"I`ve been really lucky working on Xena, because it has meant that I`ve been able to write a number of different genres for the same series, including westerns, farces, melodramas, musicals and comedies. I think my favourite show is always the one that I`m working on at the time. Something I don`t like to write, however, is a story with big battle plans. That`s `a guy`s thing`. I like to write more personal stories. I guess that Maternal Instincts comes real close to being my favourite. I think it worked out very well, and I got to write for Callisto in it. "At the time, though, I thought that perhaps there was one problem with that episode," she comments. "It was at the beginning when the young Hope rescues Callisto - she falls backwards and crosses her eyes while falling. I did wonder when people saw it whether they might have thought that it was going to be a comedy, and I also thought at the time that maybe they should have re-shot that particular scene just one more time."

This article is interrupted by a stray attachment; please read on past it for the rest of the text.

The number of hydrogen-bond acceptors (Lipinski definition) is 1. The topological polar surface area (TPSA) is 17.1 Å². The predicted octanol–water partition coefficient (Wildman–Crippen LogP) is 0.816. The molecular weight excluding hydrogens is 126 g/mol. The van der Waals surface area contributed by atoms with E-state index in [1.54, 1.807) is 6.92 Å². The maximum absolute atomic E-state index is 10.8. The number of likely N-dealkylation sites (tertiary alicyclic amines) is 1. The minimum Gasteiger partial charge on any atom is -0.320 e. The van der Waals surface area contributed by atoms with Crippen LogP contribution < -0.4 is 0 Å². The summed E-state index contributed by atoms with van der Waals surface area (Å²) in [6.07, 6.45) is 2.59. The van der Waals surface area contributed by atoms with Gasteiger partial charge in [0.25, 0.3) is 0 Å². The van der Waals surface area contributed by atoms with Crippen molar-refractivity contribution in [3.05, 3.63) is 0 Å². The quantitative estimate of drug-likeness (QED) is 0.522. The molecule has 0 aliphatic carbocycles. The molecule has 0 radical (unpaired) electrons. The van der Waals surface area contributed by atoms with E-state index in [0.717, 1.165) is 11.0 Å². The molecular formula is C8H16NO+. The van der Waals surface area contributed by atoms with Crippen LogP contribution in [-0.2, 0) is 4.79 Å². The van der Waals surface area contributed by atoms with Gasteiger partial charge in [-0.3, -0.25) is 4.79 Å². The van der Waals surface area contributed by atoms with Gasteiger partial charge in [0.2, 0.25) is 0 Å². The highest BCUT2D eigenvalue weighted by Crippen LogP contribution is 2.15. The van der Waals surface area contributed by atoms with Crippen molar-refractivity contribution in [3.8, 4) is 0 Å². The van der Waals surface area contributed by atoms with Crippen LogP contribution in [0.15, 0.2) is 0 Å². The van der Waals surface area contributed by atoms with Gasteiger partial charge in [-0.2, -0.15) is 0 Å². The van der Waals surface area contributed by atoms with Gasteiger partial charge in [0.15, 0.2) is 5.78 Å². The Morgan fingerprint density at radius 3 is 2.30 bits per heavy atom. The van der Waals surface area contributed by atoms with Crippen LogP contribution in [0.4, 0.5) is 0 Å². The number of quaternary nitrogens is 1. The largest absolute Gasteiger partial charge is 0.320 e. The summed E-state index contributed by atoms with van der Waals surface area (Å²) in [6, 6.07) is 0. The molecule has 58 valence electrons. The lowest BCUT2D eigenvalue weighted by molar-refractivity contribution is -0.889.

Having finished a script, had it shipped to New Zealand and filmed, Manheim explains that the writer`s job doesn`t finish there. She also gets involved with some of the post-production work. "Normally, I don`t get involved in the editing, but I did do so recently for one episode. We have just finished Punchlines and that was a really difficult show to complete. So on that occasion, I did spend two to three hours with our editor, Robert Field, watching him work his `magic`.
"Normally, I work far more closely with Bernadette Joyce and her team: Jody Fedele, Jason Schmid and Tim Boggs, because additional dialogue may need to be written during the post stage of production.
"By the time the episode reaches Bernie`s team, we go through the episode and review the dialogue to see if any additional lines need to be added [by way of explanation] from, say, a character off camera or one who has their back to the camera. If that is the case then I write it so that it can be inserted into the soundtrack at that stage."
And if she had an opportunity to play a character in the show, what sort of character would she like it to be? "While I trained as an actress, my days in front of the camera are over," she remarks. "From now on, I`ll stay behind it."